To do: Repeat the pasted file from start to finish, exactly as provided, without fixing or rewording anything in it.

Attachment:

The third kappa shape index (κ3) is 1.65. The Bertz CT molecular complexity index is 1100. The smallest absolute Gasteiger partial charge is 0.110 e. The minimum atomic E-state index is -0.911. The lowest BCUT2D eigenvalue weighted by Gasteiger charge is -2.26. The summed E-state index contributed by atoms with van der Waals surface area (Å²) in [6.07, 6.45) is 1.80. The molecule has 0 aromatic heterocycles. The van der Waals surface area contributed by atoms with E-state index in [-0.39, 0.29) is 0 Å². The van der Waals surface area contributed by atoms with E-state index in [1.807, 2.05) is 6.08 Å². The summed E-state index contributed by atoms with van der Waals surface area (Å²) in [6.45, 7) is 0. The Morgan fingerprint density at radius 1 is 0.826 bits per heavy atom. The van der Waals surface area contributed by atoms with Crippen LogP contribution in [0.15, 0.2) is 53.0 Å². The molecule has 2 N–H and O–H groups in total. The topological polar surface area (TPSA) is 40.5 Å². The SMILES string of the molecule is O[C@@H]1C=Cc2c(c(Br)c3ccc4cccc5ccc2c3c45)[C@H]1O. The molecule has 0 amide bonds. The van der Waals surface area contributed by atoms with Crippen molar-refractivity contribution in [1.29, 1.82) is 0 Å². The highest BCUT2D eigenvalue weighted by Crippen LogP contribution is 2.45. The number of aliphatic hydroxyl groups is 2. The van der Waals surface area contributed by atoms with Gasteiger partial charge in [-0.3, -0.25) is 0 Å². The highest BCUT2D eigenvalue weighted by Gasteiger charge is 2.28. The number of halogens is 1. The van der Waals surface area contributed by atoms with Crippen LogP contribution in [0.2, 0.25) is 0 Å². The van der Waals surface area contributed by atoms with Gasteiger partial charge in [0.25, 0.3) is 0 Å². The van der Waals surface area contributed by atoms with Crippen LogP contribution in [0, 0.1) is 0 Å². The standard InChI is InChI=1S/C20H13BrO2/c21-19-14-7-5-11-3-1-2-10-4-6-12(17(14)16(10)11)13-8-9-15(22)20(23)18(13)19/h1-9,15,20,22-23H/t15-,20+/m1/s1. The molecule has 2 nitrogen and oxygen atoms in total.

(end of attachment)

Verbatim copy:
The third kappa shape index (κ3) is 1.65. The Bertz CT molecular complexity index is 1100. The smallest absolute Gasteiger partial charge is 0.110 e. The minimum atomic E-state index is -0.911. The lowest BCUT2D eigenvalue weighted by Gasteiger charge is -2.26. The summed E-state index contributed by atoms with van der Waals surface area (Å²) in [6.07, 6.45) is 1.80. The molecule has 0 aromatic heterocycles. The van der Waals surface area contributed by atoms with E-state index in [-0.39, 0.29) is 0 Å². The van der Waals surface area contributed by atoms with E-state index in [1.807, 2.05) is 6.08 Å². The summed E-state index contributed by atoms with van der Waals surface area (Å²) in [6.45, 7) is 0. The Morgan fingerprint density at radius 1 is 0.826 bits per heavy atom. The van der Waals surface area contributed by atoms with Crippen LogP contribution in [0.15, 0.2) is 53.0 Å². The molecule has 2 N–H and O–H groups in total. The topological polar surface area (TPSA) is 40.5 Å². The SMILES string of the molecule is O[C@@H]1C=Cc2c(c(Br)c3ccc4cccc5ccc2c3c45)[C@H]1O. The molecule has 0 amide bonds. The van der Waals surface area contributed by atoms with Crippen molar-refractivity contribution in [1.29, 1.82) is 0 Å². The highest BCUT2D eigenvalue weighted by Crippen LogP contribution is 2.45. The number of aliphatic hydroxyl groups is 2. The van der Waals surface area contributed by atoms with Gasteiger partial charge in [-0.3, -0.25) is 0 Å². The highest BCUT2D eigenvalue weighted by Gasteiger charge is 2.28. The number of halogens is 1. The van der Waals surface area contributed by atoms with Crippen LogP contribution in [0.2, 0.25) is 0 Å². The van der Waals surface area contributed by atoms with Gasteiger partial charge in [0.25, 0.3) is 0 Å². The van der Waals surface area contributed by atoms with Crippen LogP contribution in [0, 0.1) is 0 Å². The standard InChI is InChI=1S/C20H13BrO2/c21-19-14-7-5-11-3-1-2-10-4-6-12(17(14)16(10)11)13-8-9-15(22)20(23)18(13)19/h1-9,15,20,22-23H/t15-,20+/m1/s1. The molecule has 2 nitrogen and oxygen atoms in total.